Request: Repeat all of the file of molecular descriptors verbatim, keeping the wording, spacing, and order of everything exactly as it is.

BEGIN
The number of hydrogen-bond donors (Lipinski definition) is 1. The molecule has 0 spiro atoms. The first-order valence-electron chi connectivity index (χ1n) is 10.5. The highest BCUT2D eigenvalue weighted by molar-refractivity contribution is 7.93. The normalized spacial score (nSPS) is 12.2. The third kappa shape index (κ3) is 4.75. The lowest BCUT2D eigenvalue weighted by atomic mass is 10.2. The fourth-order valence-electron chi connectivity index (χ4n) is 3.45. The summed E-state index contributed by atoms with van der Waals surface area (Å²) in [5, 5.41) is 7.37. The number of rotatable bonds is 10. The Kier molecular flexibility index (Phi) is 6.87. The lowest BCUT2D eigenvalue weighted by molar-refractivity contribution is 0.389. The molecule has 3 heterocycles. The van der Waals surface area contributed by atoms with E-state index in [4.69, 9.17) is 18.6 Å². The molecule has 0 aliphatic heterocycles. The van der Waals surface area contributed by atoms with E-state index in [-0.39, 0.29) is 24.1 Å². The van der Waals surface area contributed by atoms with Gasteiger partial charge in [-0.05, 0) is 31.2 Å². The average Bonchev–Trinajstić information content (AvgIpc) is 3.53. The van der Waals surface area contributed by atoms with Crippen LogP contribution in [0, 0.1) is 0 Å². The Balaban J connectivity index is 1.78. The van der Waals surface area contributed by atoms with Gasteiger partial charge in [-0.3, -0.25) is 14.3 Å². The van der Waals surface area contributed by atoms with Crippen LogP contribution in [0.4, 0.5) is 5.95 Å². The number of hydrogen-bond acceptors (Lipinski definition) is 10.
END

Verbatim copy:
The number of hydrogen-bond donors (Lipinski definition) is 1. The molecule has 0 spiro atoms. The first-order valence-electron chi connectivity index (χ1n) is 10.5. The highest BCUT2D eigenvalue weighted by molar-refractivity contribution is 7.93. The normalized spacial score (nSPS) is 12.2. The third kappa shape index (κ3) is 4.75. The lowest BCUT2D eigenvalue weighted by atomic mass is 10.2. The fourth-order valence-electron chi connectivity index (χ4n) is 3.45. The summed E-state index contributed by atoms with van der Waals surface area (Å²) in [5, 5.41) is 7.37. The number of rotatable bonds is 10. The Kier molecular flexibility index (Phi) is 6.87. The lowest BCUT2D eigenvalue weighted by molar-refractivity contribution is 0.389. The molecule has 3 heterocycles. The van der Waals surface area contributed by atoms with E-state index in [4.69, 9.17) is 18.6 Å². The molecule has 0 aliphatic heterocycles. The van der Waals surface area contributed by atoms with E-state index in [-0.39, 0.29) is 24.1 Å². The van der Waals surface area contributed by atoms with Gasteiger partial charge in [-0.05, 0) is 31.2 Å². The average Bonchev–Trinajstić information content (AvgIpc) is 3.53. The van der Waals surface area contributed by atoms with Crippen LogP contribution in [0, 0.1) is 0 Å². The Balaban J connectivity index is 1.78. The van der Waals surface area contributed by atoms with Gasteiger partial charge in [-0.3, -0.25) is 14.3 Å². The van der Waals surface area contributed by atoms with Crippen LogP contribution in [0.4, 0.5) is 5.95 Å². The number of hydrogen-bond acceptors (Lipinski definition) is 10.